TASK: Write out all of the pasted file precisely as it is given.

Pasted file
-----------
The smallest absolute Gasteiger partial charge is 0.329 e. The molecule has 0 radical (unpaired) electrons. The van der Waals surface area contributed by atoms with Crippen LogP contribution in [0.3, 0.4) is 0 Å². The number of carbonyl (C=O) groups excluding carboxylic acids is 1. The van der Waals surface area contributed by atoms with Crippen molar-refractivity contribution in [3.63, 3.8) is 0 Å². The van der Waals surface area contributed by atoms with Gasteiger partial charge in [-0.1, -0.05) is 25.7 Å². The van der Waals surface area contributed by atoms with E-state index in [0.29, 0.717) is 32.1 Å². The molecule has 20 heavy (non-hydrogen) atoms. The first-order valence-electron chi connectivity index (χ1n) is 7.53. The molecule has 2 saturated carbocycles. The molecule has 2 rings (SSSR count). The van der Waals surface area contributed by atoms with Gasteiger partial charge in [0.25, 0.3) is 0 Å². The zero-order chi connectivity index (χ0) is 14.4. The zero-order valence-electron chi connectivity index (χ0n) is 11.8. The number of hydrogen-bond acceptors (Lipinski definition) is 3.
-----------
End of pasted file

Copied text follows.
The smallest absolute Gasteiger partial charge is 0.329 e. The molecule has 0 radical (unpaired) electrons. The van der Waals surface area contributed by atoms with Crippen LogP contribution in [0.3, 0.4) is 0 Å². The number of carbonyl (C=O) groups excluding carboxylic acids is 1. The van der Waals surface area contributed by atoms with Crippen molar-refractivity contribution in [3.63, 3.8) is 0 Å². The van der Waals surface area contributed by atoms with Gasteiger partial charge in [-0.1, -0.05) is 25.7 Å². The van der Waals surface area contributed by atoms with E-state index in [0.29, 0.717) is 32.1 Å². The molecule has 20 heavy (non-hydrogen) atoms. The first-order valence-electron chi connectivity index (χ1n) is 7.53. The molecule has 2 saturated carbocycles. The molecule has 2 rings (SSSR count). The van der Waals surface area contributed by atoms with Gasteiger partial charge in [0.25, 0.3) is 0 Å². The zero-order chi connectivity index (χ0) is 14.4. The zero-order valence-electron chi connectivity index (χ0n) is 11.8. The number of hydrogen-bond acceptors (Lipinski definition) is 3.